This is when the level typically exceed 2000 mL Can be caused from severe malformation of the CNS or GI tract which prohibits normal ingestion of the amniotic fluid There will be a video on Moodle for fetal circulation for you to review Your book also has good pictures explaining as well The umbilical cord has two arteries that carry blood high in carbon dioxide and other waste away from the fetus to the placenta

It is then transported to the mother’s circulation where she can excrete it The vein in the umbilical cord takes that nicely oxygenated blood along with the good nutrients back to the fetus These arteries and veins are coiled in the umbilical cord which allows for them to stretch Whartons jelly is a soft substance that encases the cord to prevent it from collapsing and becoming suppressed by pressure The fetal circulatory circuit needs to change after delivery

While in utero, the fetus does not breathe air or metabolizes substances There are 3 shunts that bypass most circulating blood away from the lungs and liver The first shunt is the ductus venosus and this is where about half of the oxygenated blood bypasses the liver and enters the vena cava This blood then enters the right atrium Most of the blood from here will enter the left atrium through the second shunt, the foramen ovale

This is where the blood mixes with a small amount of blood returning from the lungs The blood is then pumped from the left ventricle to the aorta so it can nourish the body A small amount of blood from the right ventricle is circulated to the lungs to nourish the lung tissue so it stays healthy for after delivery The remaining blood from the right ventricle joins the oxygenated blood from the aorta through the third shunt known as the ductus arteriosus The head and upper body will receive about 75% of this oxygenated blood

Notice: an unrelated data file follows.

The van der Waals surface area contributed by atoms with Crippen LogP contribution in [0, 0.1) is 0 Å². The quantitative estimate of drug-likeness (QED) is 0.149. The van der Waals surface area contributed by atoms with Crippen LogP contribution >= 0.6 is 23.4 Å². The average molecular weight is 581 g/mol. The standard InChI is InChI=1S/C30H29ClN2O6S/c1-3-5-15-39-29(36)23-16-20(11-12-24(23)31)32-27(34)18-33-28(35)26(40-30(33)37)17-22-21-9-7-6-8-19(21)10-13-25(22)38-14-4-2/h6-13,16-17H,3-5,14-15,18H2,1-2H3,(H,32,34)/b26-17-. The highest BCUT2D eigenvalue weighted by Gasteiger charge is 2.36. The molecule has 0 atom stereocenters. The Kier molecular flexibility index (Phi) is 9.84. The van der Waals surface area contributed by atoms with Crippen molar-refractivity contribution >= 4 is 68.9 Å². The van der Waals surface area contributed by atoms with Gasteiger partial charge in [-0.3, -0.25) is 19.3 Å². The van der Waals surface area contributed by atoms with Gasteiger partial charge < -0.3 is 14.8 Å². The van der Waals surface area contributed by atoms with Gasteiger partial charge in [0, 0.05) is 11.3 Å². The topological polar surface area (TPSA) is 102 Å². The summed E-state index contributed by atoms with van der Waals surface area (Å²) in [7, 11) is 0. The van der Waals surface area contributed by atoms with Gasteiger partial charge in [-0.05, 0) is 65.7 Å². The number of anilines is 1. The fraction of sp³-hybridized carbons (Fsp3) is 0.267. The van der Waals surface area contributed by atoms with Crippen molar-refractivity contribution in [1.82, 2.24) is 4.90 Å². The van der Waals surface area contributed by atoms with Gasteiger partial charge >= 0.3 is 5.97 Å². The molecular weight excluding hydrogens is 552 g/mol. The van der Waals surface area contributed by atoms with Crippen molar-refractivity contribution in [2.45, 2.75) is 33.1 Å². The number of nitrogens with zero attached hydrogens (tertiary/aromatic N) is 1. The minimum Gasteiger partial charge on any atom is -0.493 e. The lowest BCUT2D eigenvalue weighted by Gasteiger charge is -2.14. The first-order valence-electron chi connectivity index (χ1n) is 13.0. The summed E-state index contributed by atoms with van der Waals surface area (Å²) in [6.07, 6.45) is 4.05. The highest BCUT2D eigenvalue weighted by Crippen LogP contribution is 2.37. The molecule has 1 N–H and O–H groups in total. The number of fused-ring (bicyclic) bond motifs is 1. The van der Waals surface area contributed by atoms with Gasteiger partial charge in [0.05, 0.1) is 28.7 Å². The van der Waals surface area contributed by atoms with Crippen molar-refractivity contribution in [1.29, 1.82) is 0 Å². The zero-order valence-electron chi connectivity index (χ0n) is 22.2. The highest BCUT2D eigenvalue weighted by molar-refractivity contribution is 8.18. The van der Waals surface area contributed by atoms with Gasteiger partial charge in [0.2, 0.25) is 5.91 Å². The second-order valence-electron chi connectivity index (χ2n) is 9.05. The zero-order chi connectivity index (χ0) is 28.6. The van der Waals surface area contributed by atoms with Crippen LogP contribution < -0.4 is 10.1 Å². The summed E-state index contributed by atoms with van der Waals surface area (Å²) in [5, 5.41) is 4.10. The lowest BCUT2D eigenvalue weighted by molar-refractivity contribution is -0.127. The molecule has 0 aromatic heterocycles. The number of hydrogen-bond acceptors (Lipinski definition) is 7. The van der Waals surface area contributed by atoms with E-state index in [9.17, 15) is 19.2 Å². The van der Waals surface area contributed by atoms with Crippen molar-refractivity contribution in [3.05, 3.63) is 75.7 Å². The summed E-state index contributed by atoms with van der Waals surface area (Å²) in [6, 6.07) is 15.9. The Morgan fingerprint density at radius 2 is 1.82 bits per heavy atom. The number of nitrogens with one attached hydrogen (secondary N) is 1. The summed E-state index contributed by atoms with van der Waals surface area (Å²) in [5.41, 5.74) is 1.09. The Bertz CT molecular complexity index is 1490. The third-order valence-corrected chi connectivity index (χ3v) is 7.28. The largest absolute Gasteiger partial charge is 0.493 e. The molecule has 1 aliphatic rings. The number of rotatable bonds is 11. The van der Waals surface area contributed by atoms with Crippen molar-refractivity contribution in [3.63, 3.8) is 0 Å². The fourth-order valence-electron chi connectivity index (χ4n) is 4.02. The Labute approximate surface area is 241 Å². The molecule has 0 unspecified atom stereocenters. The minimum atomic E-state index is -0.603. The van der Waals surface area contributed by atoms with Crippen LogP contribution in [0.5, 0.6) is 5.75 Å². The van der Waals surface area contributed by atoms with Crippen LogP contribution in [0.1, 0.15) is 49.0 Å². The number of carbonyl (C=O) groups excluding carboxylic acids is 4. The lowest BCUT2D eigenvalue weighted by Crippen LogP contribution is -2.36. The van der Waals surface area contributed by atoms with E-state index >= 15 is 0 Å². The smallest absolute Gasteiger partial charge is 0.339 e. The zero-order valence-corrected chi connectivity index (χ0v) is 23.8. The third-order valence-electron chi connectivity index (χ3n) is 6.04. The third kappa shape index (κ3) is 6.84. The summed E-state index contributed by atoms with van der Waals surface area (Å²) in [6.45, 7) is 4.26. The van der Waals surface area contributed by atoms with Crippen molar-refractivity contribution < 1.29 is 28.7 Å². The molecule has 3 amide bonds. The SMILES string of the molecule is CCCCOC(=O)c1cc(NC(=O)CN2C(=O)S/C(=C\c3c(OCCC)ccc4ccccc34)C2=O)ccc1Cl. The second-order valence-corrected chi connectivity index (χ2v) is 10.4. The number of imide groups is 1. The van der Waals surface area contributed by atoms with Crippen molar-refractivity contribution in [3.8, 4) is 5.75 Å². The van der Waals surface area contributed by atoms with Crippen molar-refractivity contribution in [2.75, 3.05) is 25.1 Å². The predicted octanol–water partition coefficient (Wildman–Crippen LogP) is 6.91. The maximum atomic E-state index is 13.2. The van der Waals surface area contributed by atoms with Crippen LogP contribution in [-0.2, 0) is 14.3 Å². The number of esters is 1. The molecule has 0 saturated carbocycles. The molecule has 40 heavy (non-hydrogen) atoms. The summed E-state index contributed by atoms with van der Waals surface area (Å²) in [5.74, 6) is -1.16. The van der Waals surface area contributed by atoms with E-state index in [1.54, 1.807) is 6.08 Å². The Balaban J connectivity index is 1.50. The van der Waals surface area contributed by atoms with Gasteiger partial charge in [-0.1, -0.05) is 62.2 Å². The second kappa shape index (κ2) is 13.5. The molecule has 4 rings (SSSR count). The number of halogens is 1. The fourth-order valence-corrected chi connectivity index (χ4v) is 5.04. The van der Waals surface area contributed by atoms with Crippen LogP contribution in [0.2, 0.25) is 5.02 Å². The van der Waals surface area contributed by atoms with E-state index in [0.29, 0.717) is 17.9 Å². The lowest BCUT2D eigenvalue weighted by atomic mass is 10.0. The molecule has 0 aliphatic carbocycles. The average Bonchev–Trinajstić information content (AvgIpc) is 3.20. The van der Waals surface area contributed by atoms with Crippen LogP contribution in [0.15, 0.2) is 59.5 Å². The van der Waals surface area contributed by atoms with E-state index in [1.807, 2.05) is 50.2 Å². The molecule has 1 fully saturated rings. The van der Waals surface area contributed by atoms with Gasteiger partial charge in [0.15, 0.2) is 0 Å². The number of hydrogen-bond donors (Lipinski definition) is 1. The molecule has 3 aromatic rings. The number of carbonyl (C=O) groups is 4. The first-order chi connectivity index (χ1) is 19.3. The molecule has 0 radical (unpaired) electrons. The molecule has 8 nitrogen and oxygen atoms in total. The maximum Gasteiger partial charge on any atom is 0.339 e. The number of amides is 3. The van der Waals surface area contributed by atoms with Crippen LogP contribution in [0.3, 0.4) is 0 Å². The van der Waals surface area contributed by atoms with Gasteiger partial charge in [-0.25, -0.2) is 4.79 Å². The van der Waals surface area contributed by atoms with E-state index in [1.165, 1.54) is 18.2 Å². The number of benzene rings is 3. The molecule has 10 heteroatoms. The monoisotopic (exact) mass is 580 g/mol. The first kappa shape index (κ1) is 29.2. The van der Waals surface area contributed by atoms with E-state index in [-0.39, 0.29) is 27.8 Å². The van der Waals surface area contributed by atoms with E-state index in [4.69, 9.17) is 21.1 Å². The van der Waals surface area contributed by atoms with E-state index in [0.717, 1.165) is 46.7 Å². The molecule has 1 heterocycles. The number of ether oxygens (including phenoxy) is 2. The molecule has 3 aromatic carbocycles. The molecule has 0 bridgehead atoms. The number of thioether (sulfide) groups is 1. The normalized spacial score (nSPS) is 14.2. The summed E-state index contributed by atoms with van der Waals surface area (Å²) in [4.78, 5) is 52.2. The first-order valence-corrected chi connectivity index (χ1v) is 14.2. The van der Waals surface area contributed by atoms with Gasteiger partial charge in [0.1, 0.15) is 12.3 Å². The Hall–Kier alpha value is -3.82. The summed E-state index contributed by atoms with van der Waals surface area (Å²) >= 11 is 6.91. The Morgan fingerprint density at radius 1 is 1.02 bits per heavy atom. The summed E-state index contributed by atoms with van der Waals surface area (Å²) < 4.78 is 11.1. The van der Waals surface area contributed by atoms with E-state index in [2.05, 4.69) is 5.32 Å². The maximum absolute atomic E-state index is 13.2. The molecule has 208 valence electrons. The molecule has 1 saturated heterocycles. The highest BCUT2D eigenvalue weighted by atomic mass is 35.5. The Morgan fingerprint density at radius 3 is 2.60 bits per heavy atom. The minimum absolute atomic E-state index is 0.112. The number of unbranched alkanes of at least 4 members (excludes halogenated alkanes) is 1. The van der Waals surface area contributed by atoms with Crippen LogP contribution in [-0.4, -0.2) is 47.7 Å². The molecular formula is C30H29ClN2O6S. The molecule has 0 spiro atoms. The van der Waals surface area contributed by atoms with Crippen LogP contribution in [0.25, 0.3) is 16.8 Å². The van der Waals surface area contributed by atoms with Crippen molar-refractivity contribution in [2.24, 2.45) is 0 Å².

As pregnancy progresses into late pregnancy, the liver will now receive 75-80% of the oxygenated blood So after birth things need to change As the infant takes it first few breathes, these changes should occur First of all, with those first few breathes, the pressure from the blood flow increases and causes pressure on the right side to fall This drop in pressure causes the foramen ovale to close

Pressure in the aorta now increases and pressure in the pulmonary artery falls With this happening, the direction of blood flow through the ductus arteriosus is reversed from the aorta to the pulmonary artery The ductus arteriosus constricts as the arterial oxygen level rises The ductus venosus also constricts when the blood flow from the umbilical cord stops The foramen ovale and the ductus venosus permanently close and the ductus venosus and ductus arteriosus become ligaments along with the umbilical vein and arteries

Once again, the video on Moodle really gives you a nice visual of this all works There are two types of twins- monozygotic and dizygotic Mono are conceived of a single ovum and sperm that later divides into two They have identical gene make up so are known as identical twins Since they are identical- they must be the same sex

Most of the time they look identical but there can be some differences Mono twins happen randomly are not linked with any assisted reproductive technique (in vitro, etc) For most mono twins, they have two amnions but share the chorion If the division occurs earlier, there can be two separate sacs that implant separately These twins have separate placentas but often they may fuse together

In less common situations, the division happens later and they share their amnion and chorion So basically they are in the same bag of water Death can be more common in these twins because their cords can become tangled Remember the cord is the babies life line so it if becomes entangled, it cannot do its job to provide fetus with oxygen, nutrients and remove waste They can also have something that is called twin to twin transfusion and this is where one fetus will take all of the nutrients and the other gets very limited and also increases the risk of death in the smaller twin

Dizygotic twins are from two ova that are fertilized by two different sperm They are considered fraternal twins and can be same or opposite sex They may look alike or completely different They are no more alike than two siblings born at different times They can be hereditary

They have two separate sacs, their own membranes and placentas